Let’s talk about fundamental rights and the right to food.
A fundamental right is a right that is so important that the government can’t infringe upon it without proving that doing so is necessary, and its infringement narrowly tailored to achieve a compelling state interest.
Some fundamental rights are stated or clearly implied in the Constitution or Bill of Rights. Others are implied under the equal protection clause of the Fourteenth Amendment. Since the right to food isn’t stated or clearly implied in the Constitution or the Bill of Rights, we look at how the courts have interpreted the Fourteenth Amendment.
There are several tests of implied rights under the Fourteenth Amendments.
Is the right “fundamental to the very existence and survival of the race?”1 Is the right “so rooted in the tradition and conscience of our people as to be ranked fundamental?”2 Has the Supreme Court identified or suggested it or a similar right?
“[F]reedom of personal choice in matters of family life is a [protected] fundamental liberty interest.”3 This right denotes the “right of the individual to . . . generally . . . enjoy those privileges long recognized at common law as essential to the orderly pursuit of happiness by free men.”4 Controlling the raising of one’s children is a fundamental right.5 And there is a right to make choices concerning one’s own health. In fact, “[n]o right is held more sacred, or is more carefully guarded, by the common law, than the right of every individual to the possession and control of his own person.”6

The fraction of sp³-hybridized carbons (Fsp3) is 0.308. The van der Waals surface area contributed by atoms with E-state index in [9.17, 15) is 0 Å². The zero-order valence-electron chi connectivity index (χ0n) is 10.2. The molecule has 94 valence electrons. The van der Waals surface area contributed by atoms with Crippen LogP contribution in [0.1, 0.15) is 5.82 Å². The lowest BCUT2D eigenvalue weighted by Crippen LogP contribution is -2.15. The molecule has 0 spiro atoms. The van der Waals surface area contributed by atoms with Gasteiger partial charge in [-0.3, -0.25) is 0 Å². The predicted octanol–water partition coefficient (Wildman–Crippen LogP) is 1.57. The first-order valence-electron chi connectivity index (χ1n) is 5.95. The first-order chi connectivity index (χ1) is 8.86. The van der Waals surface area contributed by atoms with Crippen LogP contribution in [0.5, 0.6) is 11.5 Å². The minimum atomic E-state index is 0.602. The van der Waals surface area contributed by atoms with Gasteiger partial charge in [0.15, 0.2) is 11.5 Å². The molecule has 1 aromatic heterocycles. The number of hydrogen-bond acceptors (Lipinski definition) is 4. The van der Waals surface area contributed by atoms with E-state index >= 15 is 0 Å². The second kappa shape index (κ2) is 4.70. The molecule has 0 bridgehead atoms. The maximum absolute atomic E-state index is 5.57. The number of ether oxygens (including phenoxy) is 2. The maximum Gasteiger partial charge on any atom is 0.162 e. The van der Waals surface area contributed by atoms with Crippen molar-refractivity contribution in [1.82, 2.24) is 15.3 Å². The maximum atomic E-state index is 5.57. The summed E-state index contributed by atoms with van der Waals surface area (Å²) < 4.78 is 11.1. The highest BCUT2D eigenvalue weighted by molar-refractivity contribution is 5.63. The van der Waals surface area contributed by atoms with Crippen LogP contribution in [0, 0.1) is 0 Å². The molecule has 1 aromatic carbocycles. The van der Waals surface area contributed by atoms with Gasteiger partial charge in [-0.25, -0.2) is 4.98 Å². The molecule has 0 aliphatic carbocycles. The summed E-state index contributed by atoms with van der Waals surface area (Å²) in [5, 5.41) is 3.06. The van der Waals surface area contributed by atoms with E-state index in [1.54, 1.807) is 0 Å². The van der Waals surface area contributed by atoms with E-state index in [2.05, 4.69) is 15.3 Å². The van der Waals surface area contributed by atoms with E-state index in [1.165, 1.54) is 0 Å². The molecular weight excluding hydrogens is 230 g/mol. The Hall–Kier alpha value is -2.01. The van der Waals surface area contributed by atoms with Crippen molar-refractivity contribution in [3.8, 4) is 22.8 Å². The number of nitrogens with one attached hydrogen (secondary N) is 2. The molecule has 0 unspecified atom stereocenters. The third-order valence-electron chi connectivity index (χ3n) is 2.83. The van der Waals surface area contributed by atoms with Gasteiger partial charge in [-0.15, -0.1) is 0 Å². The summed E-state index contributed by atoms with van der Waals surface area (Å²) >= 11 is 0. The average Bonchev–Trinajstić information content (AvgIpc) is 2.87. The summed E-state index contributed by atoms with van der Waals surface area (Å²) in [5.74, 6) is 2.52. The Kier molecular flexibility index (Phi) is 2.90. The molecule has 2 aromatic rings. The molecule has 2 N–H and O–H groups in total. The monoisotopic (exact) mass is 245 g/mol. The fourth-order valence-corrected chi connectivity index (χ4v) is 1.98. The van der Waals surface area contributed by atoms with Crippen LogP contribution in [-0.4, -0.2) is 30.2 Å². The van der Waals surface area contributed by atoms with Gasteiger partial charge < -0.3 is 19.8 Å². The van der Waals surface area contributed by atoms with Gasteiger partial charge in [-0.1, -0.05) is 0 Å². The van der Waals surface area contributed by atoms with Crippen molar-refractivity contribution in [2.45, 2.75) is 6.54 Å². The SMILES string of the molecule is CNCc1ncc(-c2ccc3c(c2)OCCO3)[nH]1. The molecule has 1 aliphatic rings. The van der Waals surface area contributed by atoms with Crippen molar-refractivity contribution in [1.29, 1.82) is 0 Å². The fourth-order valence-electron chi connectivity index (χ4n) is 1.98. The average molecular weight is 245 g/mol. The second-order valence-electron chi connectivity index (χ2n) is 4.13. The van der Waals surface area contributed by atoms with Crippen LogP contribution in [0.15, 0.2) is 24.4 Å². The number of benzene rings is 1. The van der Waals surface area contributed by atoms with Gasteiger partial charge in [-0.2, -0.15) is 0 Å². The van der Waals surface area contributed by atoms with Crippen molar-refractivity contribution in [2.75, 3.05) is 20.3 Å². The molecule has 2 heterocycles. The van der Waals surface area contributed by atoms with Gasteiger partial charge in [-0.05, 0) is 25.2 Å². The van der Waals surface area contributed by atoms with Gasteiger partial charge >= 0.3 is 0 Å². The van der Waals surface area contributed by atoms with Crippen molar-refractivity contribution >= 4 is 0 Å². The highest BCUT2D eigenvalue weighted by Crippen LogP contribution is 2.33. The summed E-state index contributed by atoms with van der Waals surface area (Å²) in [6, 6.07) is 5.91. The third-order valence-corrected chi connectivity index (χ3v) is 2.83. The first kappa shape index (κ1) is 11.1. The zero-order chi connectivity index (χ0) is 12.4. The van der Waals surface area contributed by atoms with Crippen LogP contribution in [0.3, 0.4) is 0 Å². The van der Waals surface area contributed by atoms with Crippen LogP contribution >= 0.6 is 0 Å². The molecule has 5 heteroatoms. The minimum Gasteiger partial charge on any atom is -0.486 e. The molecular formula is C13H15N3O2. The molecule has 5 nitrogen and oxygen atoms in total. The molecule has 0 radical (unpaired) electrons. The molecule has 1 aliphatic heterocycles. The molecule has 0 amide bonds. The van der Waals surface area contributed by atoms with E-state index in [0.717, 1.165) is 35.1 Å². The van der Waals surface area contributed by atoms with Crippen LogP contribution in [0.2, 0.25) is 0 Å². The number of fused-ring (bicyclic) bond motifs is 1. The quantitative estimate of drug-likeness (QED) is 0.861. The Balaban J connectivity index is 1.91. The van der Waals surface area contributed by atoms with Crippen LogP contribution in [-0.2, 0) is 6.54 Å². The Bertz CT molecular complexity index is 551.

The rights to privacy7 and to bodily integrity8 are also fundamental rights.
But some governmental entities see the right to food as not being a fundamental right, hence our concern and the need for this amendment.
For example, The United States Department of Health and Human Services testified that “[t]here is no absolute right to consume or feed children any particular food,” arguing that there “is no ‘deeply rooted’ historical tradition of unfettered access to food of all kinds.” They also testified that “[t]here is no generalized right to bodily and physical health.”9
Above mere sustenance, people consume food for a variety of reasons: as a part of religious practice or ceremony; as a means of communion with friends, family, or the community; as a means of self-expression or cultural expression; a conscious decision to exercise control over one’s health; and as political speech. All these are protected fundamental rights.
We need to guard against governmental overreach, preferably by clearly constitutionally codifying, as a fundamental right, that every individual has a right to the food of his or her choosing.
1Skinner v. Oklahoma
2Snyder v. Massachusetts; Moore v. City of Cleveland, Ohio
3Santosky v. Kramer
4Loving v. Virginia
5Meyer v. Nebraska; Pierce v. Society of the Sisters of the Holy Names of Jesus and Mary; Troxel v. Granville
6Cruzan v. Director, Missouri Department of Health
7Lawrence v. Texas; Roe v. Wade; Griswold v. Connecticut
8Rochin v. California
9Farm-To-Consumer Legal Defense Fund, et al. v. Sebelius. Brief filed by Stephanie M. Rose for Kathleen Sibelius, Secretary, United States department of Health and Human Services.